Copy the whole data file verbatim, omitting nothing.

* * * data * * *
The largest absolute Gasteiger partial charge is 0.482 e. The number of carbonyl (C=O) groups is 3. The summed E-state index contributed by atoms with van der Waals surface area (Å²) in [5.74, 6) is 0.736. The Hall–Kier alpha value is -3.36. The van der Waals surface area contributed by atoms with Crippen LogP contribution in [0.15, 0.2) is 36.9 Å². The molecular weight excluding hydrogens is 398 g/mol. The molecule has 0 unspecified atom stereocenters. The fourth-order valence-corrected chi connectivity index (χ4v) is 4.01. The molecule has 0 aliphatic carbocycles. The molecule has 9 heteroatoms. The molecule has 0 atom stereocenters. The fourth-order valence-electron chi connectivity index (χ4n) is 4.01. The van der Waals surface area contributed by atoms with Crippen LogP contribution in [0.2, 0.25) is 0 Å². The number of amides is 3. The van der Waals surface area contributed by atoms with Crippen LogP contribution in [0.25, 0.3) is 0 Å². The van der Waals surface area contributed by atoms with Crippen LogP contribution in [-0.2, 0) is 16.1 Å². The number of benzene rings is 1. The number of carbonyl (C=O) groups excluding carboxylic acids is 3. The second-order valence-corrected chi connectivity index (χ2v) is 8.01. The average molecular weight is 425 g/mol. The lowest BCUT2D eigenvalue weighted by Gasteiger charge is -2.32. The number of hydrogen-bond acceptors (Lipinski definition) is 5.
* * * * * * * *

The largest absolute Gasteiger partial charge is 0.482 e. The number of carbonyl (C=O) groups is 3. The summed E-state index contributed by atoms with van der Waals surface area (Å²) in [5.74, 6) is 0.736. The Hall–Kier alpha value is -3.36. The van der Waals surface area contributed by atoms with Crippen LogP contribution in [0.15, 0.2) is 36.9 Å². The molecular weight excluding hydrogens is 398 g/mol. The molecule has 0 unspecified atom stereocenters. The fourth-order valence-corrected chi connectivity index (χ4v) is 4.01. The molecule has 0 aliphatic carbocycles. The molecule has 9 heteroatoms. The molecule has 0 atom stereocenters. The fourth-order valence-electron chi connectivity index (χ4n) is 4.01. The van der Waals surface area contributed by atoms with Crippen LogP contribution in [0.2, 0.25) is 0 Å². The number of amides is 3. The van der Waals surface area contributed by atoms with Crippen LogP contribution in [0.25, 0.3) is 0 Å². The van der Waals surface area contributed by atoms with Crippen LogP contribution in [-0.2, 0) is 16.1 Å². The number of benzene rings is 1. The number of carbonyl (C=O) groups excluding carboxylic acids is 3. The second-order valence-corrected chi connectivity index (χ2v) is 8.01. The average molecular weight is 425 g/mol. The lowest BCUT2D eigenvalue weighted by Gasteiger charge is -2.32. The number of hydrogen-bond acceptors (Lipinski definition) is 5.